Two midstate public companies are contending with investors who don't think they're getting their money's worth.
A dissatisfied shareholder at Rite Aid Corp. and one at Donegal Group Inc. recently petitioned to put resolutions up for votes at the firms' annual meetings. In both cases, the companies fought to keep the vote from happening. One prevailed, one didn't.
At Rite Aid, the pharmacy chain based near Camp Hill, shareholder Steve Krol submitted a resolution recommending that future board nominees have no pre-existing ties to Rite Aid or its senior management except as required by earlier merger agreements.
The U.S. Securities and Exchange Commission informed Rite Aid in a letter last week it is not entitled to exclude Krol's proposal from its proxy materials and a vote.
"This is a big win for shareholder rights and a setback for Rite Aid's continued stacking of their board with loyalists to its executive management," Krol said.
Donegal Group, the insurance holding company based near Marietta in Lancaster County, successfully fended off a resolution proposed by investor Gregory M. Shepard. The resolution called for hiring an investment bank to study a sale, merger or other "strategic alternatives" to maximize shareholder value.
In Donegal's case, the SEC said it would not take action if Donegal excluded Shepard's proposal from its proxy materials.
Companies need to cite "good precedent" to convince the SEC that an exclusion is valid, and Donegal did, said John Kauffman, a partner at law firm Duane Morris who represented Donegal in the case.
Technically, shareholder resolutions are nonbinding. Nevertheless, companies take them seriously, and rarely ignore ones that get approved, Krol said.
Managers generally dislike shareholder votes, viewing them as meddling, said Michael Hussey, associate professor at the Harrisburg campus of Widener University School of Law.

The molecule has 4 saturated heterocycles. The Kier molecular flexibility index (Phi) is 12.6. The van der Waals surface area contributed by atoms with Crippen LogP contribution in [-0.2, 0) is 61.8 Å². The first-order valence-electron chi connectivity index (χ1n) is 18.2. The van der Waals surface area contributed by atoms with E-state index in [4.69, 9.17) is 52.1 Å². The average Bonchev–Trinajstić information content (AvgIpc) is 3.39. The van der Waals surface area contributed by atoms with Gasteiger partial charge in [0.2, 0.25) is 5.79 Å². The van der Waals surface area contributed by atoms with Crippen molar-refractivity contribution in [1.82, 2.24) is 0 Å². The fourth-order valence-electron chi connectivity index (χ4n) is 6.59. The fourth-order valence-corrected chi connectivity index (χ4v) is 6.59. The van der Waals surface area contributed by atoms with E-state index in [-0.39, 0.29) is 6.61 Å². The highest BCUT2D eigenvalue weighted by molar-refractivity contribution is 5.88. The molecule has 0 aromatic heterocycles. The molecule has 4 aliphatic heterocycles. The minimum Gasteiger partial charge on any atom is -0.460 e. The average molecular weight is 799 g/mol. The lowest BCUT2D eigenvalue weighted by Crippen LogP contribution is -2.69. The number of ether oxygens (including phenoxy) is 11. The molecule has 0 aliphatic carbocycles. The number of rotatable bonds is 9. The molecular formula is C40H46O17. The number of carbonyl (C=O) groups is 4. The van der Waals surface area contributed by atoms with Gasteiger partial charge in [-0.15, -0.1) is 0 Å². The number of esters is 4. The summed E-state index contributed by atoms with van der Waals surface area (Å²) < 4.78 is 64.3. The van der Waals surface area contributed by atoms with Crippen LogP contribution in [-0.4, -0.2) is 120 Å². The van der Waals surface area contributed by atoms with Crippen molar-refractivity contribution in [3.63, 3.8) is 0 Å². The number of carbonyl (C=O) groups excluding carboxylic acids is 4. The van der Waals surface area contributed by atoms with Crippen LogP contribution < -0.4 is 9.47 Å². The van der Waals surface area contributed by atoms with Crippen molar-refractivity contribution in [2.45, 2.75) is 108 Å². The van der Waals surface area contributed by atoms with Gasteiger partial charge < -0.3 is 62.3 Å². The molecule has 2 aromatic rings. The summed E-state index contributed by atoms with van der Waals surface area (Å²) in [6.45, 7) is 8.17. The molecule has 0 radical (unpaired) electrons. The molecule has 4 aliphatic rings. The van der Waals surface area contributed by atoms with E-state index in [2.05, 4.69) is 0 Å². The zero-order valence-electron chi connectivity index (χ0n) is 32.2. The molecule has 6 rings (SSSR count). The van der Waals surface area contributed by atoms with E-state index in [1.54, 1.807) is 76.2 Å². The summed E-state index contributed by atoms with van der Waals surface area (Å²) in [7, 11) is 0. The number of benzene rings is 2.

Companies prefer unhappy shareholders to sell their shares and move on, he said.
"Shareholders in publicly traded companies generally have a very passive role," Hussey said.
But passive acceptance may give way if an investor — particularly one with a large stake in a firm — concludes that disappointing results are due to inept or self-serving top management.
Krol has complained about Rite Aid's management for years, alleging top executives routinely ignore store-level quality control and customer service problems.
A particular sore point is Rite Aid's 2007 purchase of the Brooks and Eckerd chains from Canada's Jean Coutu Group Inc. The acquisition saddled Rite Aid with massive debt and has yielded little upside.
However, executives received six- and seven-figure bonuses for closing the deal. That gave them an incentive to overlook its risks, Krol said.
Most of Rite Aid's board members are insiders, Krol said, with ties to current and past management that make them reluctant to exercise proper oversight.
For that reason, Krol's resolution recommends that future board nominees "have no former or existing business or personal relationships, either directly or indirectly, with the senior management or the company."
"This, like any shareholder proposal, will be addressed and handled per the normal annual meeting process," Rite Aid spokeswoman Ashley Flower said in an email.
The company would not comment further, she said.
Rite Aid's board policy requires a majority of members to be independent, as defined by the New York Stock Exchange. Eight of 11 are considered independent, Flower said.
The NYSE's standards specify five criteria that automatically disqualify candidates from being considered independent, but otherwise recommend that boards make determinations themselves, "broadly consider(ing) all relevant facts and circumstances."